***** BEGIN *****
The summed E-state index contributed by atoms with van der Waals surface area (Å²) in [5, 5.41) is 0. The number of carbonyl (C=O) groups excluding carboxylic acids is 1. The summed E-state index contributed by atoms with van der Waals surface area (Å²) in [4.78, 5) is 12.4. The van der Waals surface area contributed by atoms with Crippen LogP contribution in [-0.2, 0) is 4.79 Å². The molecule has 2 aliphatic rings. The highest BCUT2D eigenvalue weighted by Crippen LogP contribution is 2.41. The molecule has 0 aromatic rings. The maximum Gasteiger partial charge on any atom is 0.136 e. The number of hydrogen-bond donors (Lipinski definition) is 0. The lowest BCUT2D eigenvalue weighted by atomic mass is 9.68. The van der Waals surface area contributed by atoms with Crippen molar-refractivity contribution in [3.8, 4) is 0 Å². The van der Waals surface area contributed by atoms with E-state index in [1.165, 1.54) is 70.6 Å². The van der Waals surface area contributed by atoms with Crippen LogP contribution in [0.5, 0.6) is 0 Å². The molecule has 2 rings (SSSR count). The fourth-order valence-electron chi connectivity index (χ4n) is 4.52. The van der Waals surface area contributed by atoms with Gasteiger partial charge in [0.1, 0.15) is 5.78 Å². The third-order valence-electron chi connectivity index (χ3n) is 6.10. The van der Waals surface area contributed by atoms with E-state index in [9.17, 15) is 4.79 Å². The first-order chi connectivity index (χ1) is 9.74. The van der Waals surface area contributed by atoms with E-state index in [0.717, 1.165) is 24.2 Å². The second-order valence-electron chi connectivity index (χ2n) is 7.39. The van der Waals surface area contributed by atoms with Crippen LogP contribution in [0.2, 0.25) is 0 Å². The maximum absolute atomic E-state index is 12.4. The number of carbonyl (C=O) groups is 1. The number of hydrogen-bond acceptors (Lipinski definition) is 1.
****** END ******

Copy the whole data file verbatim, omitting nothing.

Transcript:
The summed E-state index contributed by atoms with van der Waals surface area (Å²) in [5, 5.41) is 0. The number of carbonyl (C=O) groups excluding carboxylic acids is 1. The summed E-state index contributed by atoms with van der Waals surface area (Å²) in [4.78, 5) is 12.4. The van der Waals surface area contributed by atoms with Crippen LogP contribution in [-0.2, 0) is 4.79 Å². The molecule has 2 aliphatic rings. The highest BCUT2D eigenvalue weighted by Crippen LogP contribution is 2.41. The molecule has 0 aromatic rings. The maximum Gasteiger partial charge on any atom is 0.136 e. The number of hydrogen-bond donors (Lipinski definition) is 0. The lowest BCUT2D eigenvalue weighted by atomic mass is 9.68. The van der Waals surface area contributed by atoms with Crippen molar-refractivity contribution in [3.8, 4) is 0 Å². The van der Waals surface area contributed by atoms with E-state index in [1.165, 1.54) is 70.6 Å². The van der Waals surface area contributed by atoms with Crippen LogP contribution in [0.5, 0.6) is 0 Å². The molecule has 2 rings (SSSR count). The fourth-order valence-electron chi connectivity index (χ4n) is 4.52. The van der Waals surface area contributed by atoms with Gasteiger partial charge in [0.1, 0.15) is 5.78 Å². The third-order valence-electron chi connectivity index (χ3n) is 6.10. The van der Waals surface area contributed by atoms with E-state index in [9.17, 15) is 4.79 Å². The first-order chi connectivity index (χ1) is 9.74. The van der Waals surface area contributed by atoms with E-state index in [0.717, 1.165) is 24.2 Å². The second-order valence-electron chi connectivity index (χ2n) is 7.39. The van der Waals surface area contributed by atoms with Crippen LogP contribution in [0.2, 0.25) is 0 Å². The maximum absolute atomic E-state index is 12.4. The number of carbonyl (C=O) groups is 1. The number of hydrogen-bond acceptors (Lipinski definition) is 1.